The Australian banking industry is rapidly changing and 2020 is shaping up as a big year for digital banks and Neobanks which will provide Australians with an alternative option for their banking services to the Big Four – NAB, Commonwealth Bank, ANZ and Westpac.
With the terms ‘Digital Bank’ and ‘Neobank’ becoming increasingly popular, below are answers to some of the questions you might have about them.
What are they?
A banking service provider which primarily operates online. There are no retail shops to walk-in to and no face-to-face tellers to handle customer matters.
Is there any difference between a Digital Bank or a Neobank?
No. They also go by other names including Neo Banks, Online Banks and Challenger Banks.
What services do they provide?
Online banking accounts, savings accounts, international transfers, cheque books, personal loans, home loans, business loans, and credit cards.
Essentially, any common service offered by the Big Four banks will be available from Digital Banks and Neobanks once they meet the regulatory criteria from the Australian Prudential Regulation Authority (APRA), the Australian Securities and Investment Commission (ASIC), and is granted a full banking licence.
Are they better than traditional banks?
This is subjective, but Digital Banks and Neobanks are able to be more competitive for customers on the grounds that their operating expenses are notably less than traditional banks.
This means that they can offer customers better interest rates and lower fees whilst greater banking service providers create a free marketplace where customers can shop around for better rates if that is their priority.
Digital Banks and Neobanks are driven by data and technology, with many using artificial intelligence (AI) to assist customers track their spending and forecast future spending. This also enables customers to receive alerts regarding balances and transactions if they opt into them.
Can I have a Digital Bank or Neobank account and keep my Big Four account?
Absolutely. It is the industry standard to make online transfers available to customers with no transaction fees. If customers have multiple accounts, they hold their savings in the account with the highest rate and freely move their cash as they wish between banks.
Do I still get a debit card with touch capabilities for my everyday purchases?
Yes. Customers can register for accounts with Digital Banks and Neobanks for a variety of account types. Some of these will include attached debit cards.
Do they have ATMs for cash withdrawals?
No. However if the Digital Bank or Neobank provides you with a debit card, you will be able to access 3rd-party ATMs to withdraw cash from your account but may have to pay an ATM withdrawal fee which you will be notified of at the time of the transaction.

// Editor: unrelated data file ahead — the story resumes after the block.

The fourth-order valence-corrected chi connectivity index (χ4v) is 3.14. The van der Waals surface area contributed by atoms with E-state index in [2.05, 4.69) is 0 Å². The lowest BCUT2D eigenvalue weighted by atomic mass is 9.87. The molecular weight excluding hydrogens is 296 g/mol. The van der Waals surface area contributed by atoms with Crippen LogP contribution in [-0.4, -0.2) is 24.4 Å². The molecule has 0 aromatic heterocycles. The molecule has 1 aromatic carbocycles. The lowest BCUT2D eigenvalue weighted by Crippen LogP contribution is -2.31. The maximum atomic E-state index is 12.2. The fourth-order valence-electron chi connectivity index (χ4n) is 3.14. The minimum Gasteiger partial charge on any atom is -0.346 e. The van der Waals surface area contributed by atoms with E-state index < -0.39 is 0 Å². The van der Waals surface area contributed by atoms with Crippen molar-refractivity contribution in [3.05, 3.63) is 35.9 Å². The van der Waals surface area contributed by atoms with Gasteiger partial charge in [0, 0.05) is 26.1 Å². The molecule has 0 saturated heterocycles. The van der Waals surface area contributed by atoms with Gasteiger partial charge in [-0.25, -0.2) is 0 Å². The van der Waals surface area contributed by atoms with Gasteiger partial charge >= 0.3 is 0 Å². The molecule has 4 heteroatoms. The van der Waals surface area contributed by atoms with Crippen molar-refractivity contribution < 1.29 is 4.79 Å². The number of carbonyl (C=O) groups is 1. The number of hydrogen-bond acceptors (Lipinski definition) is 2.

How did they come about?
In 2017, regulatory restrictions on who could obtain a banking licence were relaxed. The process is still very stringent but it opened up opportunities for new banking service providers to enter the market.
Such providers must first apply for a Restricted Authorised Deposit-taking Institution (RADI) licence whereby they can accept deposits, before applying for a full banking licence.
Can I trust them?
If they have received the appropriate regulatory approval from APRA and ASIC – Yes.
As part of their banking licence, customers are protected for deposits up to $250,000 via protection by the Australian government.
How do I open an account with one?
Most Digital Banks and Neobanks offer account opening options via their websites. They will require personal information which is cross-referenced against government data to verify ownership of the account.
Some providers also have account opening options via their smartphone app if they have one available.
Who are some providers?
In Australia, current providers include Xinja, 86 400, Volt Bank and Judo Bank.
More are expected to be rolled out in the coming years as banking licences are applied for and granted.
Can I invest in Digital Banks and Neobanks?
Whilst none of the current Neobanks are listed on the ASX, some have plans to in the future. Other opportunities for investors to gain exposure to neobanks via ASX-listed companies may include Novatti Group (ASX: NOV) which has a banking application pending, or Wisr (ASX: WZR) which is not a neobank but offers online lending and debt consolidation services similar to those of a neobank.
What if they get hacked?
Security is a key criteria in the granting of a banking licence where Neobanks and traditional banks must meet the same security criteria to be granted their licences.
As mentioned, part of their banking licence includes protection for customer deposits up to $250,000 via protection by the Australian government.